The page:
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Study to look at Masonboro Island erosion



Masonboro Island in New Hanover County is known as an undeveloped treasure among the state's barrier islands. Yet, its shoreline also carries a critical story — a history of erosion and accretion cycles, as well as dredging of nearby inlets.

That "geomorphologic evolution" is the topic of a research fellowship funded by North Carolina Sea Grant through a new partnership with the North Carolina Division of Coastal Management's (DCM) Coastal Reserve and National Estuarine Research Reserve Program (NCNERR). Kristen L. Hall, a graduate student at the University of North Carolina Wilmington, will use varied tools to review the changes on the island since 1857, providing valuable information according to John Fear, NCNERR research director.

"Understanding how the island has changed through time will help the NCNERR best manage the island in support of our core program activities: research, education and stewardship," Fear notes. "We look forward to the initiation of Kristin's project, and the realization of this new NCNERR/North Carolina Sea Grant partnership."

Steve Rebach, Sea Grant's associate director, agrees, noting that Hall's study will consider natural processes as well as changes by humans. "Her background in geology and sedimentology provided her experience with satellite mapping and radar-based measuring tools," he says.

The study data and results will be shared with the DCM, which is developing the state's Beach and Inlet Management Plan.

Working with Lynn Leonard at UNCW, Hall will use aerial photographs, as well as geographic information systems, better known as GIS, and LIDAR, an acronym for "light detection and ranging." In addition to working with DCM staff, she will gather and analyze data from the U.S. Army Corps of Engineers. She gathered initial information through a survey of Masonboro Island as a summer REACH intern for the N.C. Department of Environment and Natural Resources.

Her more detailed project focusing on the island hits home. "I grew up in Wilmington, going to Masonboro Island all the time," says Hall, who has a bachelor's degree from North Carolina State University. She previously was a Marine Quest camp counselor at UNCW; an educator and dive team member at the N.C. Aquarium at Fort Fisher; and part of a National Oceanic and Atmospheric Administration team that looked at harmful algal blooms.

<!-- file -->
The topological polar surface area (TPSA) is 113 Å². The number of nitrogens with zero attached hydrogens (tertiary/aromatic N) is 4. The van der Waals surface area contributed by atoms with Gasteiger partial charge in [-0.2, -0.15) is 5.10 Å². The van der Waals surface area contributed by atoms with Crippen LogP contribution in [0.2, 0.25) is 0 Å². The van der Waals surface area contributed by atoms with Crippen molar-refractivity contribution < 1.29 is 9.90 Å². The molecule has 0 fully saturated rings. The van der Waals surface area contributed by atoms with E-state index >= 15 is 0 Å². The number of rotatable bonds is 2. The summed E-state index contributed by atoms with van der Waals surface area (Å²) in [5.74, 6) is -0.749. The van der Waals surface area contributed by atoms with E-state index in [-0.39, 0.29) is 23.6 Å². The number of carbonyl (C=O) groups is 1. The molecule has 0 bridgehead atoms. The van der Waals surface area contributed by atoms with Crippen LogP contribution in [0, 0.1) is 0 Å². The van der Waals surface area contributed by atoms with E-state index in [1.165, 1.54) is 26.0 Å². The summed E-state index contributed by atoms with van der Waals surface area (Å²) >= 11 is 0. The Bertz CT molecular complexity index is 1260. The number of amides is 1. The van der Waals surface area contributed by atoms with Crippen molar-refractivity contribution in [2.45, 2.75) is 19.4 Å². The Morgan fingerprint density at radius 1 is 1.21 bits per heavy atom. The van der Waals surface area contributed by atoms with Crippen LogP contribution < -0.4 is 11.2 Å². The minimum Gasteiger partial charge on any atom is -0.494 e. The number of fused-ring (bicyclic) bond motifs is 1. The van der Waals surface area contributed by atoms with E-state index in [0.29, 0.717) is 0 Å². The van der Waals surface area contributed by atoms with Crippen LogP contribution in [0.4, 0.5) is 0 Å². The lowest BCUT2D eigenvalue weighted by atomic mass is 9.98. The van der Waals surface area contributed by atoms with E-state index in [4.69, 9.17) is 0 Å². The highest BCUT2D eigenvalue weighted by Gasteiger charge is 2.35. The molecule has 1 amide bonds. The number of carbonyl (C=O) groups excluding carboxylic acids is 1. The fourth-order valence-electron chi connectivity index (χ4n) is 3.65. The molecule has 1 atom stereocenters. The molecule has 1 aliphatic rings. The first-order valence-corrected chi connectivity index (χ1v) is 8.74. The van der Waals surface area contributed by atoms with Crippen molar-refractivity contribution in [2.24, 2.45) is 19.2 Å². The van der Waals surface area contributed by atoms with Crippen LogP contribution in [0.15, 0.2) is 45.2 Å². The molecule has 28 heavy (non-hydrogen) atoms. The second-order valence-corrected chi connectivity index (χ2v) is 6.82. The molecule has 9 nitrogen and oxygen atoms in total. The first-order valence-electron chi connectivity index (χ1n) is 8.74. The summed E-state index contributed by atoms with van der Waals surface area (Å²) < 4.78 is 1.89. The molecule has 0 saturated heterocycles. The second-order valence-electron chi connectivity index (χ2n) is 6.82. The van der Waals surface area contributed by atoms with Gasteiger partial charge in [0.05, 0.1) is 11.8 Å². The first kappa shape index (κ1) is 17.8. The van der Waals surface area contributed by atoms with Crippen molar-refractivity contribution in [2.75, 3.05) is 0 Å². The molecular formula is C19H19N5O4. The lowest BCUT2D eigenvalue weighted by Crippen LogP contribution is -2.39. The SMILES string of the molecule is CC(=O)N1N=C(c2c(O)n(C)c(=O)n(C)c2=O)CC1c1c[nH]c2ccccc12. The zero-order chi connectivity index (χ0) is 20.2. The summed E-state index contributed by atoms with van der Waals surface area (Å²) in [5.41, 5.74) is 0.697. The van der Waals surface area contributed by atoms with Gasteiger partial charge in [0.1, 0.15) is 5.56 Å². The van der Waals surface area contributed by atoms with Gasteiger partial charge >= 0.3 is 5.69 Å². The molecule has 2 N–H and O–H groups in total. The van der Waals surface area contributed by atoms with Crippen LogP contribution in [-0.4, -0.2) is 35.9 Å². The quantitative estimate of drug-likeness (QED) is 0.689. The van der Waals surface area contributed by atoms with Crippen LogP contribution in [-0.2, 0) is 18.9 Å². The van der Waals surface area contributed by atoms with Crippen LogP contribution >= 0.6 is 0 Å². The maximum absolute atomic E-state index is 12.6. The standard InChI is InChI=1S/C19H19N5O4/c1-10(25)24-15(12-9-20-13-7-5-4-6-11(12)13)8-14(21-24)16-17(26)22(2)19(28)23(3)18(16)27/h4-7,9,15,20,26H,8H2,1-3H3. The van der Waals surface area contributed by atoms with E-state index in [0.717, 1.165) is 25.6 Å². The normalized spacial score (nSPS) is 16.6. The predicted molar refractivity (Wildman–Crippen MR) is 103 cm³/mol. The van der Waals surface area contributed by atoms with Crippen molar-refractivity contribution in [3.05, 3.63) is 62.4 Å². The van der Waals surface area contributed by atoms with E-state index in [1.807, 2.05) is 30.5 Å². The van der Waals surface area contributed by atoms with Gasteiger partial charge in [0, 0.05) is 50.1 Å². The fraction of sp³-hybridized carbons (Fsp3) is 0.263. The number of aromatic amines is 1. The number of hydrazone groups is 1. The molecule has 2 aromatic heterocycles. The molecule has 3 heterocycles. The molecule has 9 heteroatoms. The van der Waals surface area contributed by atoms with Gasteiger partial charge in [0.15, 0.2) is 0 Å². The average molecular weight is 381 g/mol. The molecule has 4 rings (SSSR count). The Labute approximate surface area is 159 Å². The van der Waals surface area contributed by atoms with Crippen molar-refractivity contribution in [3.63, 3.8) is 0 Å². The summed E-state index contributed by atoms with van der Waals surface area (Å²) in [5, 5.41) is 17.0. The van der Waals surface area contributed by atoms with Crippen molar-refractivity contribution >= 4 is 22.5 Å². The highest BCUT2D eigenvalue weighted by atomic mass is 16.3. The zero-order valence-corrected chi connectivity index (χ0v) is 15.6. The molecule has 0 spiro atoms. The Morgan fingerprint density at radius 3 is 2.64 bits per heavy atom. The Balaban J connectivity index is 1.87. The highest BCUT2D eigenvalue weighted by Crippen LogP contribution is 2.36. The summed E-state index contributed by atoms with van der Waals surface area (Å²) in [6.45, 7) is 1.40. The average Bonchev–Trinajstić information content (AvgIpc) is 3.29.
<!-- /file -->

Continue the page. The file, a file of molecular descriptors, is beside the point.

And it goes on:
Located in the southern portion of Onslow Bay, Masonboro Island is eight miles long, with Carolina Beach Inlet to the south and Masonboro Inlet to the north. Masonboro Island is a component of the NCNERR.

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I think is was in seventh

I think is was in seventh grade that we learned that erosion only exists once you build a structure. On islands with no structures all you have is natural migration. And now we are spending money to investigate that?

Actually, the 'natural

Actually, the 'natural migration' you refer to is called erosion by people who made it past the seventh grade. The man made structures have no impact as to how this process is termed.

you obviously didn't

you obviously didn't understand the point. On Masonborro island there are no public or private dwellings that are endanger of being lost. On an island like that nothing is lost, it is only moved and deposited somewhere else. My point was that there will more than likely tax money spent on this study when there is no public or private property in danger of being lost. If not then I'm all for it.

you obviously missed the

you obviously missed the point. Is there is any danger of public or private property eroding away. No. The only thing that is happening is a natural island migrating south just like it has for ever. I do not believe it is our government's job to spend our tax money unless it is to protect personal rights or property.

While I cannot be sure of

While I cannot be sure of the intentions of this research, one end product of this investigation is it will help establish erosion rates for undisturbed beaches. The data collected would then be useful in determining the differences in "erosion controlled beaches" and beaches without such structures. These structures are the kind that supposedly protect beach front properties. There exists an on going debate as to the practicality of erosion control structures and Masonboro Island is free of such structures.

Perhaps, to address what was described in the article, another point of the experiment is to determine the how dredging effects the sedimentation rates of Masonboro Island. Beings as dredging occurs all along the North Carolina coast, it is important to understand if the dredging reduces the building of the island or island beaches. Supposing there is a negative relationship between dredging and accretion of sand on beaches, then properties near the areas that are being dredged are being eroded away due to the dredging. The confirmation or refutation of this supposition will help determine future beach policy.